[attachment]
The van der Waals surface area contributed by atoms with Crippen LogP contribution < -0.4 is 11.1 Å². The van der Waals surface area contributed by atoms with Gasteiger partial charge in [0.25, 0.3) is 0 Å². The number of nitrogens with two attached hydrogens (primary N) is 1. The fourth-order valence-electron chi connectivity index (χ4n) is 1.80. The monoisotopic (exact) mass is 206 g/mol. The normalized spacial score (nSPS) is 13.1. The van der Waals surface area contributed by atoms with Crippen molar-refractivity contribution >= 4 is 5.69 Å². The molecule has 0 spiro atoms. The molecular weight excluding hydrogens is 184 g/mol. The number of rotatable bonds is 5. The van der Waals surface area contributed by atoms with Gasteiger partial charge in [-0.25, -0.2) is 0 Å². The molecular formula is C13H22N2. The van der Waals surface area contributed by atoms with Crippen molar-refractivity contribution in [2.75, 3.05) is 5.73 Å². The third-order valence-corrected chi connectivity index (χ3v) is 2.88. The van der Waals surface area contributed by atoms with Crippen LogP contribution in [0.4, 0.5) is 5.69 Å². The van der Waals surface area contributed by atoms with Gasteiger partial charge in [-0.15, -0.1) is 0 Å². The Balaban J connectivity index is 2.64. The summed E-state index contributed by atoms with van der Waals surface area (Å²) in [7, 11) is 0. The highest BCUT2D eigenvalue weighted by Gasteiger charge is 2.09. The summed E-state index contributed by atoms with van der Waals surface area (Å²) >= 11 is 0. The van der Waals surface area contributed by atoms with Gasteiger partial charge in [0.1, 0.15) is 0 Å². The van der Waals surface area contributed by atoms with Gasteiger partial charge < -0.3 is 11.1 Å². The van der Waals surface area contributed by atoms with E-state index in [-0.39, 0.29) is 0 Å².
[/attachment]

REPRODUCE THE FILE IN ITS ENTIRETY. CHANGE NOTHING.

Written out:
The van der Waals surface area contributed by atoms with Crippen LogP contribution < -0.4 is 11.1 Å². The van der Waals surface area contributed by atoms with Gasteiger partial charge in [0.25, 0.3) is 0 Å². The number of nitrogens with two attached hydrogens (primary N) is 1. The fourth-order valence-electron chi connectivity index (χ4n) is 1.80. The monoisotopic (exact) mass is 206 g/mol. The normalized spacial score (nSPS) is 13.1. The van der Waals surface area contributed by atoms with Crippen molar-refractivity contribution >= 4 is 5.69 Å². The molecule has 0 spiro atoms. The molecular weight excluding hydrogens is 184 g/mol. The number of rotatable bonds is 5. The van der Waals surface area contributed by atoms with Gasteiger partial charge in [-0.25, -0.2) is 0 Å². The molecular formula is C13H22N2. The van der Waals surface area contributed by atoms with Crippen molar-refractivity contribution in [2.75, 3.05) is 5.73 Å². The third-order valence-corrected chi connectivity index (χ3v) is 2.88. The van der Waals surface area contributed by atoms with Crippen LogP contribution in [0.4, 0.5) is 5.69 Å². The van der Waals surface area contributed by atoms with Gasteiger partial charge in [-0.15, -0.1) is 0 Å². The Balaban J connectivity index is 2.64. The summed E-state index contributed by atoms with van der Waals surface area (Å²) in [7, 11) is 0. The highest BCUT2D eigenvalue weighted by Gasteiger charge is 2.09. The summed E-state index contributed by atoms with van der Waals surface area (Å²) >= 11 is 0. The van der Waals surface area contributed by atoms with Gasteiger partial charge in [0.1, 0.15) is 0 Å². The van der Waals surface area contributed by atoms with Gasteiger partial charge < -0.3 is 11.1 Å². The van der Waals surface area contributed by atoms with E-state index in [-0.39, 0.29) is 0 Å².